posted on Jul, 7 2006 @ 12:38 PM
The term, seems to me, to have been created for the purpose of callous sensationalism.
To specify that one was a "homicide bomber" is not only poor grammar, but it would seem to indicate that we need to differentiate between suicidal
bombers and homicidal bombers. This places all the focus on the individual with the bomb instead of on the victims of the bomb. Both types of
bombers would have killed many people with their bombs, but some people would have us only focus on whether or not the bomber him/herself was included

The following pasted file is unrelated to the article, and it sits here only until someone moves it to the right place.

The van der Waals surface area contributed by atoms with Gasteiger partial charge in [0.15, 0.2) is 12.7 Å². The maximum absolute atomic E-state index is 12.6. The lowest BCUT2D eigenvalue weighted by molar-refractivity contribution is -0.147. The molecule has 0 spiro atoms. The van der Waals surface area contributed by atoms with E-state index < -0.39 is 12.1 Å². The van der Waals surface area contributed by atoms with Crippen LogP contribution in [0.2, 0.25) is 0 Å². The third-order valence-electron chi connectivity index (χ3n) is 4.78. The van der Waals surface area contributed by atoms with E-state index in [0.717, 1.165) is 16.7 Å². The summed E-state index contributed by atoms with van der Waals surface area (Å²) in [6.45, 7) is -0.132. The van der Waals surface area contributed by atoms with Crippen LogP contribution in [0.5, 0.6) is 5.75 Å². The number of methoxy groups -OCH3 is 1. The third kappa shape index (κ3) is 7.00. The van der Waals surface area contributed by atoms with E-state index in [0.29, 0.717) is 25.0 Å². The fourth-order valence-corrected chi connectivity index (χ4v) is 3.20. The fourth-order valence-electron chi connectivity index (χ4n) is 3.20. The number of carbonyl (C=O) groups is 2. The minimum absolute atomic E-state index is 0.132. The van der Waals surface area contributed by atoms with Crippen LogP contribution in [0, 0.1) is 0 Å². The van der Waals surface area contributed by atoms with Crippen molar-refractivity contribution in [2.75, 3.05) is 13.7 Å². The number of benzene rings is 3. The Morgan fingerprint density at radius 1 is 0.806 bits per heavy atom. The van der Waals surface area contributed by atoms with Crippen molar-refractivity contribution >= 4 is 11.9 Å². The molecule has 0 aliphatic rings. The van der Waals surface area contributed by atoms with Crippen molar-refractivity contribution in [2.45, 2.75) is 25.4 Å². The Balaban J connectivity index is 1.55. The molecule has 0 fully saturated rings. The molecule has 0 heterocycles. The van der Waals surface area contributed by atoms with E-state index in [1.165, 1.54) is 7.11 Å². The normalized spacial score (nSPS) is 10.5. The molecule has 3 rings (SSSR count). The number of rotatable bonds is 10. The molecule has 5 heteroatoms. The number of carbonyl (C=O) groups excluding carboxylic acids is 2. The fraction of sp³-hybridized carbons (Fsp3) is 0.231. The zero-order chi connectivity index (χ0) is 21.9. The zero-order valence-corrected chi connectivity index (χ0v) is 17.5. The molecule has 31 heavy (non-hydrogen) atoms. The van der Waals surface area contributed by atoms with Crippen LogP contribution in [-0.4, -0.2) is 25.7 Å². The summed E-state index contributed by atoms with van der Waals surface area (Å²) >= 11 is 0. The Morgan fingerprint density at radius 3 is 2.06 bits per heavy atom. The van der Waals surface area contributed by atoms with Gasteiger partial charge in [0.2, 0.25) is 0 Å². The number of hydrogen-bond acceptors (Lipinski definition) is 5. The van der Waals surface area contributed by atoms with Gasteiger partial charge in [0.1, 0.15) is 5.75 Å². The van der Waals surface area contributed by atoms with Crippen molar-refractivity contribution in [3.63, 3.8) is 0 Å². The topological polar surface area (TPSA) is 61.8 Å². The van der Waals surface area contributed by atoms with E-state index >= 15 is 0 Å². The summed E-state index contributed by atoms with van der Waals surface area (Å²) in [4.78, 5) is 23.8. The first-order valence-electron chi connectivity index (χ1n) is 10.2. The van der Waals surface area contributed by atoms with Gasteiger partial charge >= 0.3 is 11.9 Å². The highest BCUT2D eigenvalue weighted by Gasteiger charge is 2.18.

in the death toll.
I think the reason for this is that, while it is not unusual to die when a bomb goes off, it is unusual to purposely put one's self in proximity to a
bomb in order to die when it goes it off. In short, it isn't weird to die - it's weird to purposely die. I think some people are more interested
in the weird than in the tragedy of such an event.
To me, to promote the use of the term "homicide bomber" displays a certain shallowness, a hard-hearted focus on the macabre - and a lack of concern
for the victims of tragedy.
The only other reason I can see for the term "homicidal bomber" might be to differentiate between bombers who have the intent to kill others and
bombers who merely blow up things without any intent of harming anyone at all. Since there are so few of the latter, I don't think this is the case.